Measures to be Implemented in Response to Kristin Accident
The accident occurred on January 31, 2005 at 06:34, when an employee of Dalseide & Fløysand Group AS was caught in a hydraulically operated, watertight sliding door of a watertight hull bulkhead of the Kristin platform, which was moored at Aker Stord. The man died at Haukeland University Hospital in Bergen that evening at approximately 18:30 from the injuries sustained in the accident.
The committee appointed to investigate the fatal accident concluded that the accident was caused by two factors: an unexpected closure of the sliding door, due to a broken spring in the mechanism that opens and closes the door, and a failure to ensure an adequate passageway before entering, a failure which had become established site practice.
"Such accidents are not supposed to occur. Corrective measures were implemented at the Kristin project, and Statoil and Aker Kvaerner will make sure that the lessons learned from this accident will be communicated to other installations and projects," says Nina Udnes Tronstad, Statoil's Vice President for the Kristin field development.
Employee safety efforts are top priority for the companies involved in the Kristin project. All recommendations presented in the investigation committee's report are carefully reviewed by the companies, each of which will ensure that all necessary measures are introduced at their facilities and worksites.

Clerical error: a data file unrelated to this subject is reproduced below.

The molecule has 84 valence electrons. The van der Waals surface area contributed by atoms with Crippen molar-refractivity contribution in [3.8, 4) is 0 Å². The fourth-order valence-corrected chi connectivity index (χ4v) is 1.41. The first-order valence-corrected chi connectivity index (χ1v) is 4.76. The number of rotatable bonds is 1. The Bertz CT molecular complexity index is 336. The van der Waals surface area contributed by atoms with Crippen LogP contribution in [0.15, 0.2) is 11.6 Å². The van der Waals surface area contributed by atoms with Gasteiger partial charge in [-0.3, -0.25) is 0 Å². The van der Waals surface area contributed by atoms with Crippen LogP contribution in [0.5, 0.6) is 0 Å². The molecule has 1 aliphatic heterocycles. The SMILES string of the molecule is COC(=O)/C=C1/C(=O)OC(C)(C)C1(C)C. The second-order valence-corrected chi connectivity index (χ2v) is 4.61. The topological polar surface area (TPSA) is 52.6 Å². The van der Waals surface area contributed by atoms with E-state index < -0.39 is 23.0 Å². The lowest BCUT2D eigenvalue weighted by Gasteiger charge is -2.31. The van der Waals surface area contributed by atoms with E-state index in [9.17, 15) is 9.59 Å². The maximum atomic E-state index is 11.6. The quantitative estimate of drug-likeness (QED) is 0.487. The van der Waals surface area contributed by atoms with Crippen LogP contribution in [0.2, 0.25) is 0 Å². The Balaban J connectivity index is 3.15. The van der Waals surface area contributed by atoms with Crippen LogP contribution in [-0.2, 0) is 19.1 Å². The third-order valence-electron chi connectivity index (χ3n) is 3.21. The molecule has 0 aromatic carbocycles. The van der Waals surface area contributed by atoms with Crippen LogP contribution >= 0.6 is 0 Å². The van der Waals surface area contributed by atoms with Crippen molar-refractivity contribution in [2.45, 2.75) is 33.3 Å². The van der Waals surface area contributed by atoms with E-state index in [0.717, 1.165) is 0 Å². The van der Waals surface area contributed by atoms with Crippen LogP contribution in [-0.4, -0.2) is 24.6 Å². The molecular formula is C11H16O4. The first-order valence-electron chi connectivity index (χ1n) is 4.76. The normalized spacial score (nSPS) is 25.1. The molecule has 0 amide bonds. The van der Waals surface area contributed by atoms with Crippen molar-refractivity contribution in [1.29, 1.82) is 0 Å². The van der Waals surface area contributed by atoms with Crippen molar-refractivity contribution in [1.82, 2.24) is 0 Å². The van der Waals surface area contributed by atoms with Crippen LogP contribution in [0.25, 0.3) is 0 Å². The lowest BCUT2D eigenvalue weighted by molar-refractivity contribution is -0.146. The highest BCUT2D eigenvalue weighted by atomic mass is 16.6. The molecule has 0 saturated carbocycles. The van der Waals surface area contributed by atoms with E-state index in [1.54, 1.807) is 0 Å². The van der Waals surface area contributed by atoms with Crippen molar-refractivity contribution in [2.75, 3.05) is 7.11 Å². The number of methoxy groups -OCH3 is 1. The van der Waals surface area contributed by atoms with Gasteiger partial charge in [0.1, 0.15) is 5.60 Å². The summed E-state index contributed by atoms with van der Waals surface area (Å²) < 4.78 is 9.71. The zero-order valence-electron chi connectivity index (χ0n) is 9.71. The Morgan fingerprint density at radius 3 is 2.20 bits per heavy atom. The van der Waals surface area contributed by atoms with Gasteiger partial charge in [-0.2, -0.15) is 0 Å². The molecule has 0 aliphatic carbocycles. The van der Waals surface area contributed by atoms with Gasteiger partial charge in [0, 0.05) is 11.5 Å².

"Employee safety must come before anything else," says Tor Saltvold, Managing Director of Dalseide & Fløysand Group AS.
Several measures were implemented before hull work resumed: Guards were posted at all doors of this type. New signs with operating instructions were mounted by all doors. Doors were tested to ensure proper functioning, and the maintenance program for sliding doors was revised.
Watertight sliding doors are an absolute necessity onboard floating installations. The most important long-term measure to avoid similar accidents is specific training in the use and potential dangers of such watertight doors. A measure under consideration is providing a mechanical barrier that would prevent anyone from passing through such doorways before they fully open. Appropriate instructions would be posted as part of installing a barrier. Also under consideration is locking the doors in an open position when large offshore platforms such as Kristin are docked, when there is a great deal of activity on board and considerable foot traffic through the watertight bulkhead doorways.
The committee investigating the fatal accident comprised representatives from Aker Kvaerner, Statoil, and Dalseide & Fløysand Group AS. Along with determining exactly what occurred and why, the committee made recommendations for preventing similar accidents and for passing on the hard-learned lessons about doorway dangers and safety measures to other installations and projects.
"Safe operations are vital to our work. We must learn from this accident to prevent the occurance of similar ones," says Simen Lieungh, Aker Kvaerner Executive Vice President, Field Development Europe.
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